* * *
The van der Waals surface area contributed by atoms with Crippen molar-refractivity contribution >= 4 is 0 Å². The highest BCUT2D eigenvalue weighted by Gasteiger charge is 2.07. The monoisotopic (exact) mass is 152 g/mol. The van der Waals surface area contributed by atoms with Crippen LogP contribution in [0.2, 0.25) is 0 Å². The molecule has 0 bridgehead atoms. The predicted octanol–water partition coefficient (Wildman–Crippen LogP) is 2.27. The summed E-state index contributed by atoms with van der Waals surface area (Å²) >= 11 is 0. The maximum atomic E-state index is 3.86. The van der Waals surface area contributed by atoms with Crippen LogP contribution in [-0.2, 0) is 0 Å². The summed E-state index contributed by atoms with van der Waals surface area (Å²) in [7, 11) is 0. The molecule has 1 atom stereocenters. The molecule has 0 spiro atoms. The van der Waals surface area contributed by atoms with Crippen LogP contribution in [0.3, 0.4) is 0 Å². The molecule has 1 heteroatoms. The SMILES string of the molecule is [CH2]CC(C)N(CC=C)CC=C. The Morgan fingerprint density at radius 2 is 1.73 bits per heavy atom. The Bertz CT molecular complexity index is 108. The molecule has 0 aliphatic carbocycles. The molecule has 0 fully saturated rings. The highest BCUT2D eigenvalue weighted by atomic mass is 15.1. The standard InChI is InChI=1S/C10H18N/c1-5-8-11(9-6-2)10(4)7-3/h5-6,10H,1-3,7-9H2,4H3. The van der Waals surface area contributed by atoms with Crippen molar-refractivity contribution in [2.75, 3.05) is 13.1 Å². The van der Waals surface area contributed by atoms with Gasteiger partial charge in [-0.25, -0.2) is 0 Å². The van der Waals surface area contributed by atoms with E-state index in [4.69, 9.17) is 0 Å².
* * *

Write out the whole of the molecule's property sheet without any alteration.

The van der Waals surface area contributed by atoms with Crippen molar-refractivity contribution >= 4 is 0 Å². The highest BCUT2D eigenvalue weighted by Gasteiger charge is 2.07. The monoisotopic (exact) mass is 152 g/mol. The van der Waals surface area contributed by atoms with Crippen LogP contribution in [0.2, 0.25) is 0 Å². The molecule has 0 bridgehead atoms. The predicted octanol–water partition coefficient (Wildman–Crippen LogP) is 2.27. The summed E-state index contributed by atoms with van der Waals surface area (Å²) >= 11 is 0. The maximum atomic E-state index is 3.86. The van der Waals surface area contributed by atoms with Crippen LogP contribution in [-0.2, 0) is 0 Å². The summed E-state index contributed by atoms with van der Waals surface area (Å²) in [7, 11) is 0. The molecule has 1 atom stereocenters. The molecule has 0 spiro atoms. The van der Waals surface area contributed by atoms with Crippen LogP contribution in [0.3, 0.4) is 0 Å². The molecule has 1 heteroatoms. The SMILES string of the molecule is [CH2]CC(C)N(CC=C)CC=C. The Morgan fingerprint density at radius 2 is 1.73 bits per heavy atom. The Bertz CT molecular complexity index is 108. The molecule has 0 aliphatic carbocycles. The molecule has 0 fully saturated rings. The highest BCUT2D eigenvalue weighted by atomic mass is 15.1. The standard InChI is InChI=1S/C10H18N/c1-5-8-11(9-6-2)10(4)7-3/h5-6,10H,1-3,7-9H2,4H3. The van der Waals surface area contributed by atoms with Crippen molar-refractivity contribution in [2.75, 3.05) is 13.1 Å². The van der Waals surface area contributed by atoms with Gasteiger partial charge in [-0.25, -0.2) is 0 Å². The van der Waals surface area contributed by atoms with E-state index in [4.69, 9.17) is 0 Å².